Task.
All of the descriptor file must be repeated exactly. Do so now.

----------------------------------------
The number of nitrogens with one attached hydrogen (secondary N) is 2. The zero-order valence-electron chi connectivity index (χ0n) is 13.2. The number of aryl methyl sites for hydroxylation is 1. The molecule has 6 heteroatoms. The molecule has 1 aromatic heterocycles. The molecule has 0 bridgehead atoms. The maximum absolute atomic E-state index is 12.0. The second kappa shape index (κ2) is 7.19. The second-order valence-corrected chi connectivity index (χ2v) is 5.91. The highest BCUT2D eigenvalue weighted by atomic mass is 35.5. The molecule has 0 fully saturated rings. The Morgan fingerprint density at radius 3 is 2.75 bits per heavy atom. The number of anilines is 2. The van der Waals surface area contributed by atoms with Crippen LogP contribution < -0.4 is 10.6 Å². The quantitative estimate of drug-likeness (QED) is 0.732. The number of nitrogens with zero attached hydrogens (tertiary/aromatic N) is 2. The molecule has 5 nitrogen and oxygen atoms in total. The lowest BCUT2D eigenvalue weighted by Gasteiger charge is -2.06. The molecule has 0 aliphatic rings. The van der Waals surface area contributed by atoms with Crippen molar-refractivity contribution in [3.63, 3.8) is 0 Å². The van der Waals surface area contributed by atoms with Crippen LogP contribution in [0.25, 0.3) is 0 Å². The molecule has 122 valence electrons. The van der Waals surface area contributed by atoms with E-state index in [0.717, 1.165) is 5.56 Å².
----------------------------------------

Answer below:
The number of nitrogens with one attached hydrogen (secondary N) is 2. The zero-order valence-electron chi connectivity index (χ0n) is 13.2. The number of aryl methyl sites for hydroxylation is 1. The molecule has 6 heteroatoms. The molecule has 1 aromatic heterocycles. The molecule has 0 bridgehead atoms. The maximum absolute atomic E-state index is 12.0. The second kappa shape index (κ2) is 7.19. The second-order valence-corrected chi connectivity index (χ2v) is 5.91. The highest BCUT2D eigenvalue weighted by atomic mass is 35.5. The molecule has 0 fully saturated rings. The Morgan fingerprint density at radius 3 is 2.75 bits per heavy atom. The number of anilines is 2. The van der Waals surface area contributed by atoms with Crippen LogP contribution < -0.4 is 10.6 Å². The quantitative estimate of drug-likeness (QED) is 0.732. The number of nitrogens with zero attached hydrogens (tertiary/aromatic N) is 2. The molecule has 5 nitrogen and oxygen atoms in total. The lowest BCUT2D eigenvalue weighted by Gasteiger charge is -2.06. The molecule has 0 aliphatic rings. The van der Waals surface area contributed by atoms with Crippen molar-refractivity contribution in [3.63, 3.8) is 0 Å². The van der Waals surface area contributed by atoms with Crippen LogP contribution in [0.25, 0.3) is 0 Å². The molecule has 122 valence electrons. The van der Waals surface area contributed by atoms with E-state index in [0.717, 1.165) is 5.56 Å².